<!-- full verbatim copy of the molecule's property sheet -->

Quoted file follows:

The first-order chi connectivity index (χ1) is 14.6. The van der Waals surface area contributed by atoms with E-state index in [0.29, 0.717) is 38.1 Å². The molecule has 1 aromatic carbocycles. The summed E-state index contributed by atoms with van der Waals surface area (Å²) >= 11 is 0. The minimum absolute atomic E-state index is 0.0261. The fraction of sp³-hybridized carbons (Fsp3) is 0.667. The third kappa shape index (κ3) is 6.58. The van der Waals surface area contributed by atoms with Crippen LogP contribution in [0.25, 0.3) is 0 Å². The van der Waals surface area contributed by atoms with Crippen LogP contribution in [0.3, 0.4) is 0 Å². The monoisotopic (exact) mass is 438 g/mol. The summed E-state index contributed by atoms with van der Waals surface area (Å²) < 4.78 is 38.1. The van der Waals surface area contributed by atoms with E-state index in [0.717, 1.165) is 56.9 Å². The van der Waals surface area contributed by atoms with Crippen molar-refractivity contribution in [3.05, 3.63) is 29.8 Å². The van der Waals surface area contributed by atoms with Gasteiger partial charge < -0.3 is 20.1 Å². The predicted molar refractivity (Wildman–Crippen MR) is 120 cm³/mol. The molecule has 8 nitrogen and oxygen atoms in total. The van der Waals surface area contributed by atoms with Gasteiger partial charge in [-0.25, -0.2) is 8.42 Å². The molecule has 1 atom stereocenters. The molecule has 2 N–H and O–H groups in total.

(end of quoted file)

The first-order chi connectivity index (χ1) is 14.6. The van der Waals surface area contributed by atoms with E-state index in [0.29, 0.717) is 38.1 Å². The molecule has 1 aromatic carbocycles. The summed E-state index contributed by atoms with van der Waals surface area (Å²) >= 11 is 0. The minimum absolute atomic E-state index is 0.0261. The fraction of sp³-hybridized carbons (Fsp3) is 0.667. The third kappa shape index (κ3) is 6.58. The van der Waals surface area contributed by atoms with Crippen LogP contribution in [0.25, 0.3) is 0 Å². The van der Waals surface area contributed by atoms with Crippen LogP contribution in [0.3, 0.4) is 0 Å². The monoisotopic (exact) mass is 438 g/mol. The summed E-state index contributed by atoms with van der Waals surface area (Å²) < 4.78 is 38.1. The van der Waals surface area contributed by atoms with E-state index in [0.717, 1.165) is 56.9 Å². The van der Waals surface area contributed by atoms with Crippen molar-refractivity contribution in [3.05, 3.63) is 29.8 Å². The van der Waals surface area contributed by atoms with Gasteiger partial charge < -0.3 is 20.1 Å². The predicted molar refractivity (Wildman–Crippen MR) is 120 cm³/mol. The molecule has 8 nitrogen and oxygen atoms in total. The van der Waals surface area contributed by atoms with Gasteiger partial charge in [-0.25, -0.2) is 8.42 Å². The molecule has 1 atom stereocenters. The molecule has 2 N–H and O–H groups in total.